But it’s probably also worth noting, just in the context of this January, that the month was dominated by hard news, in the form of the Giffords shooting.
Glenn Beck, Sean Hannity, and Rush Limbaugh are losing fans in a key market. John Avlon on why listeners and station managers are sick of anti-Obama tirades—and who bucks the trend.
The Obama administration is trying to push a settlement that could force the largest U.S. banks to pay for reductions in loan principal worth billions of dollars following breakdowns in mortgage servicing, The Wall Street Journal said.
Should a settlement be reached, some state attorneys general are also pushing for banks to pay more than $20 billion of civil fines or to fund a similar amount of loan modifications for troubled borrowers, the newspaper said on Wednesday, citing people familiar with the matter.
Regulators are looking to settle with as many as 14 servicers, including three of the nation’s four largest banks: Bank of America Corp , JPMorgan Chase & Co and Wells Fargo & Co , the newspaper said, citing people familiar with the matter.
The administration wants a commitment from loan servicers to reduce loan balances for borrowers who owe more than their homes are worth, and that such costs would not be borne by investors who bought mortgage-backed securities, the newspaper said, citing people familiar with the matter.
It would thus force servicers that mishandled foreclosure procedures to bear losses by writing down loans they service on behalf of clients such as Fannie Mae , Freddie Mac and other investors, the newspaper said.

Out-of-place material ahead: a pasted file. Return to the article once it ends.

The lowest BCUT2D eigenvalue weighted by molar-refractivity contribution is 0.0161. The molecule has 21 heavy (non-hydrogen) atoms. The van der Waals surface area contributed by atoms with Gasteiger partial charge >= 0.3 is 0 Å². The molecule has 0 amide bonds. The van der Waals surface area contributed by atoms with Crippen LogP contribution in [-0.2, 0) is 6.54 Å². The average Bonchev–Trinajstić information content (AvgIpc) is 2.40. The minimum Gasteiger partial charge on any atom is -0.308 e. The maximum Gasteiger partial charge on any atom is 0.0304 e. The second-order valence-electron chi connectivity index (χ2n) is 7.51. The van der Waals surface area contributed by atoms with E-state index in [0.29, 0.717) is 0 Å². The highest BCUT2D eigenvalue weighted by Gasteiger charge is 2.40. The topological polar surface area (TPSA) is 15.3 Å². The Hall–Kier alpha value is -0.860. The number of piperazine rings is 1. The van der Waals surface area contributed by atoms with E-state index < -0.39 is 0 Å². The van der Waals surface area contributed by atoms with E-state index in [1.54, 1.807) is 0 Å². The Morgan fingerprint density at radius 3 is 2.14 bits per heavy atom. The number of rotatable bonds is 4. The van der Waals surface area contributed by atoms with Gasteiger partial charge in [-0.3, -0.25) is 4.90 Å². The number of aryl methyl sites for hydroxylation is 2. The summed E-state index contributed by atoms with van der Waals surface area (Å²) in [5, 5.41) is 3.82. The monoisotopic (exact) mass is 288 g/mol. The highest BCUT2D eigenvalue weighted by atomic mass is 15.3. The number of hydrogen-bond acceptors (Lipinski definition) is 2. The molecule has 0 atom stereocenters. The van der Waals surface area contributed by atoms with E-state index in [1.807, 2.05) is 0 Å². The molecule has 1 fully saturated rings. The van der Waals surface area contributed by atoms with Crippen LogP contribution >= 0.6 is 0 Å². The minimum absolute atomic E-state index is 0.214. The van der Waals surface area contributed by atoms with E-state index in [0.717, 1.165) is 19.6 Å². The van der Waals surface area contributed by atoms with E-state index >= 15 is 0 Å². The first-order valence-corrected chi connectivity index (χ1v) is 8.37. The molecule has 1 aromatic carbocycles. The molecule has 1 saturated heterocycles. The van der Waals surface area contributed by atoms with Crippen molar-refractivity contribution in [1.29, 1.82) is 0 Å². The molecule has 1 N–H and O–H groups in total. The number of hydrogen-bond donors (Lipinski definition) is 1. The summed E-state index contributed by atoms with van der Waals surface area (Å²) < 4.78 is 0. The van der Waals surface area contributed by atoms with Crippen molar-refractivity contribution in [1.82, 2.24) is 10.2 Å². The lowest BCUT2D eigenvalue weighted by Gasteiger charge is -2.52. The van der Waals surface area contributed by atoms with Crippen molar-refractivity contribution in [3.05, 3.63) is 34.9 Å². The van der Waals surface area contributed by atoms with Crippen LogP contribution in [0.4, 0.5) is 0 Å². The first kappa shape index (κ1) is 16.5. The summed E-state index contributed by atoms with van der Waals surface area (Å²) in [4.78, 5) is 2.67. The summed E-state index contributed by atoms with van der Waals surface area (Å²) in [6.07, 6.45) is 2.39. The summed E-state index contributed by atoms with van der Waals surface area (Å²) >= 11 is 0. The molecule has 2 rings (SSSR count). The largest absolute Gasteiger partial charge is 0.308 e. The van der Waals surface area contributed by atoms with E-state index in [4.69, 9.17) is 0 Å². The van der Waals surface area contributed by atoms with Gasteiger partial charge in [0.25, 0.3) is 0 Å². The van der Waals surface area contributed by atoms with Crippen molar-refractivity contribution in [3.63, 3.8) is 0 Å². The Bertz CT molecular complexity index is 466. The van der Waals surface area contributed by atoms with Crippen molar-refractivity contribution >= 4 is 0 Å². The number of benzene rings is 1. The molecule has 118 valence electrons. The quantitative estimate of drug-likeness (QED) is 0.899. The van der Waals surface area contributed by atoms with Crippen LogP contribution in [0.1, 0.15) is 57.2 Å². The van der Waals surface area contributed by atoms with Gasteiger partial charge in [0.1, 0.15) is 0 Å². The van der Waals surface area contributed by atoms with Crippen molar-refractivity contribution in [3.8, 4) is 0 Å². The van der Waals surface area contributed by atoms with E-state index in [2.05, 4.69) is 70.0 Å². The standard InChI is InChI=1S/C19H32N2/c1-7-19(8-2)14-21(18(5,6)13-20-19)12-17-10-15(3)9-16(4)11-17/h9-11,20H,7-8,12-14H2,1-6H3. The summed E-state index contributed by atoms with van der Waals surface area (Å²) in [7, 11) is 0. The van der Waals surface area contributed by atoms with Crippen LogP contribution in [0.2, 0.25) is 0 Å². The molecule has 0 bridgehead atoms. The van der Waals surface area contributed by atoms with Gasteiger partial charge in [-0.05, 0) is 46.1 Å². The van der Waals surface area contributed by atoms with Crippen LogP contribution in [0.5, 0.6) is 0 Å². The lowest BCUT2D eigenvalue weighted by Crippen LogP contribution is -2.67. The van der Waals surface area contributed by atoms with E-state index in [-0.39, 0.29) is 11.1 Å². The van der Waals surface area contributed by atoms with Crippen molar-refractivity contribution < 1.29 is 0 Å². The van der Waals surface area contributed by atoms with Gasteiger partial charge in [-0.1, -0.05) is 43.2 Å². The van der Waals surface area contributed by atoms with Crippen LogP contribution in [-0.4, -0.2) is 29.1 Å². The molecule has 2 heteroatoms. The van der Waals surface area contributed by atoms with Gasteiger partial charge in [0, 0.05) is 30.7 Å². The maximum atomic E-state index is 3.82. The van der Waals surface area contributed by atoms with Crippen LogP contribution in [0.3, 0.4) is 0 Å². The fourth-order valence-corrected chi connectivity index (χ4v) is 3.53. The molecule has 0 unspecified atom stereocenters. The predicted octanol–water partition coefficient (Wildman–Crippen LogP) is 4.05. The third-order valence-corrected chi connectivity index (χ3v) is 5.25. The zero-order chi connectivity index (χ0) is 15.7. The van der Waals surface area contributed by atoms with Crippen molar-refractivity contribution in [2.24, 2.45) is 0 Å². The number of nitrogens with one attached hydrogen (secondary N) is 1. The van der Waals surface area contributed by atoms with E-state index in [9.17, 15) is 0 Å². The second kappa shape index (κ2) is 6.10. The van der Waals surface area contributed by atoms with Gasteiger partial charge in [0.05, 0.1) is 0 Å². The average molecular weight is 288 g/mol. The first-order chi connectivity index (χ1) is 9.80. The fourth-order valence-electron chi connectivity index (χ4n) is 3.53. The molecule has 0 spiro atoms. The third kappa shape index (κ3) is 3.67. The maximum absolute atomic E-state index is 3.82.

From Robert Reich’s blog:
The Republican strategy is to split the vast middle and working class – pitting unionized workers against non-unionized, public-sector workers against non-public, older workers within sight of Medicare and Social Security against younger workers who don’t believe these programs will be there for them, and the poor against the working middle class.
By splitting working America along these lines, Republicans want Americans to believe that we can no longer afford to do what we need to do as a nation. They hope to deflect attention from the increasing share of total income and wealth going to the richest 1 percent while the jobs and wages of everyone else languish.
Republicans would rather no one notice their campaign to shrink the pie even further with additional tax cuts for the rich – making the Bush tax cuts permanent, further reducing the estate tax, and allowing the wealthy to shift ever more of their income into capital gains taxed at 15 percent.
The strategy has three parts.
The Battle Over the Federal Budget
The Assault on Public Employees
The Distortion of the Constitution
The Strategy as a Whole
These three aspects of the Republican strategy – a federal budget battle to shrink government, focused on programs the vast middle class depends on; state efforts to undermine public employees, whom the middle class depends on; and a Supreme Court dedicated to bending the Constitution to enlarge and entrench the political power of the wealthy – fit perfectly together.